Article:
Dr. Richard Fehring (right) receives an award from the American Academy of Nursing in October for Marquette University’s work on Natural Family Planning. (Submitted photo)

It’s been an exciting season of national distinction and innovative new developments at the Marquette Institute for Natural Family Planning.

In late October, the institute’s Marquette Model for Natural Family Planning was designated an Academy Edge Runner by the American Academy of Nursing. The recognition comes as the institute is developing a new mobile app that will increase accessibility and understanding of the Marquette Model for soon-to-be-married couples.

Dr. Mary Schneider, director of the institute, said she is excited at the prospect of the Marquette Model earning more visibility and accessibility in the mainstream world.

“This is a time we are being called to be who we are as Catholics,” said Dr. Schneider. “My goal is to get Dr. (Richard) Fehring’s work out there as much as possible, not just in the research and science world, but applicable to the real world of mobile apps.”

Dr. Fehring is a professor emeritus of nursing at Marquette and the former director of the Marquette Institute for Natural Family Planning. In 1999, he developed the Marquette Model, which uses an algorithm to help couples identify their “fertile window” around the day of the woman’s ovulation.

Incorporating the ClearBlue Easy Fertility Monitor, which interprets biological indicators of fertility secreted in urine, the Marquette Model is widely regarded as one of the most evidence-based models of NFP and is also used to monitor a woman’s fertility as a vital sign of health. It is taught by health care professionals who are specially trained by the institute in an online asynchronous teaching environment.

The app being developed for the Marquette Model will focus primarily on couples who are new to NFP rather than existing users. It’s a pivot from research focus to consumer needs, said Dr. Schneider, which came about after a conversation with the Archdiocesan Office for Evangelization and Catechesis.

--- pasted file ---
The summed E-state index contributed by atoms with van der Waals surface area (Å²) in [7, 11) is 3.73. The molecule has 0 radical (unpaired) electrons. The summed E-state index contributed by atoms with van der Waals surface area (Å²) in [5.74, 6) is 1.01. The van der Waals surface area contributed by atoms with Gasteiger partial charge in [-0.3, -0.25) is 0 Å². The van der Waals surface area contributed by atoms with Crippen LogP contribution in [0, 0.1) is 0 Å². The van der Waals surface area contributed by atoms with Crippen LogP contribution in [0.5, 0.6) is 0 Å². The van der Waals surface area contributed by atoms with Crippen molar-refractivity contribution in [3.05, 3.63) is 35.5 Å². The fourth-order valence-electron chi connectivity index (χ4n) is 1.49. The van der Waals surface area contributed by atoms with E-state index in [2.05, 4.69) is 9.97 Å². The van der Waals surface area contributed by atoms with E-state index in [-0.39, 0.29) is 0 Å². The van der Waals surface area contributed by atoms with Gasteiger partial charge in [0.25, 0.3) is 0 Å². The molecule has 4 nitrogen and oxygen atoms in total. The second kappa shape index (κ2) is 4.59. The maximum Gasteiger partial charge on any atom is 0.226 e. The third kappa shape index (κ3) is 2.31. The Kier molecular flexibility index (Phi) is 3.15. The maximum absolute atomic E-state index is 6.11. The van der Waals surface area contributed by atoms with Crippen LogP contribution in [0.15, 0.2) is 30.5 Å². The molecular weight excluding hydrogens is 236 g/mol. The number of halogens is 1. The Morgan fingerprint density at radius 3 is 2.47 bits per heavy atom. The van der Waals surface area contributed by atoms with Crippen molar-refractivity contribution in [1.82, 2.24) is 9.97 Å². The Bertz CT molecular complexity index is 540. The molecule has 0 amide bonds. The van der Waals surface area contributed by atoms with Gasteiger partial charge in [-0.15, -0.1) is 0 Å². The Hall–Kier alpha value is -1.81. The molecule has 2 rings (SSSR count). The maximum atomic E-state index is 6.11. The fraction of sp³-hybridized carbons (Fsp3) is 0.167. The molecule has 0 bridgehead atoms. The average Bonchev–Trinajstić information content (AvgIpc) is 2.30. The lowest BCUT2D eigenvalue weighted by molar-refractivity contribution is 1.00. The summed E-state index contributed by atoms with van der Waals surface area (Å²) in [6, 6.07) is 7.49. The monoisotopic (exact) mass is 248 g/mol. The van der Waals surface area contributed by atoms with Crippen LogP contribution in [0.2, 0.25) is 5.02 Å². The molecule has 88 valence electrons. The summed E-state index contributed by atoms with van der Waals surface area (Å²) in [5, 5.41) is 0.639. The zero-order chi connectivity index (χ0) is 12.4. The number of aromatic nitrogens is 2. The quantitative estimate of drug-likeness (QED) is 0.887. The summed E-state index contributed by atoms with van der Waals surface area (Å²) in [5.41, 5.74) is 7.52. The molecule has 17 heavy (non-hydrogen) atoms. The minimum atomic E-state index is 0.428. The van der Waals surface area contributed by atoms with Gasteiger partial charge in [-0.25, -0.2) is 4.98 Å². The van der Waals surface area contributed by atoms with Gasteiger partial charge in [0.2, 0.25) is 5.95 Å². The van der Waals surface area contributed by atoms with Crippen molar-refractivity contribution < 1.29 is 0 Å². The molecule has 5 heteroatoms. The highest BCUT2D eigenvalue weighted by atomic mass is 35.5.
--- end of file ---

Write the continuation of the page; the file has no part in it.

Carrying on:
“One of the challenges we have with Natural Family Planning is to make it user-friendly,” said Pete Burds, director of Evangelization and Catechesis for the Archdiocese of Milwaukee. “The vast majority of weddings we have in the archdiocese are people in their 20s and 30s. Because of the nature of our world today, and Natural Family Planning being kind of a countercultural decision, we need to be able to take away the typical stumbling blocks or barriers and to build an ease of use that is on par with other things that people use.”

“We talked with them about the ideal product we could provide for couples who are preparing for marriage,” said Dr. Schneider. “Pete said, ‘If my marriage prep teachers could simply tell engaged couples, ‘Pull out your phone, download this app, and we’ll walk you through it.’”

In addition to offering instructions on how to get started with NFP, the app will incorporate excerpts from Scripture, Humanae Vitae, and other Catholic teachings — “pulling together faith and reason,” said Dr. Schneider.

The target demographic is not just Catholic couples, although the app will make it clear that the Marquette Method is rooted in the teachings of the Church.

“This is not a Fertility Awareness Method. It’s a Natural Family Planning method,” said Dr. Schneider. Fertility Awareness Method is a term used to refer to methods of natural contraception, as opposed to Natural Family Planning, which is not contraceptive in nature, but rather works in cooperation with naturally occurring periods of fertility and infertility. “There is that behavioral piece that we must help couples understand. We want to have a loving, supportive message and catechesis that is inviting and not overwhelming.”

“It’s not just engaging people who are already won over on NFP and are going to do it. It’s about engaging the couples who are on the fence and not sure,” said Burds. “This is a way we can push beyond the people who are already won over.”

The infrastructure for the app is currently in development, with completion expected around next spring. The app will be piloted in the Archdiocese of Milwaukee and in the Diocese of Metuchen in New Jersey, which is collaborating with the institute on this project.

“We are doing this in phases with the idea that the foundation is scalable for additional phases,” said Dr. Schneider, adding that a future version of the app could offer resources for existing users of the model. “This is a start. It’s going to be buildable with fluid technology.”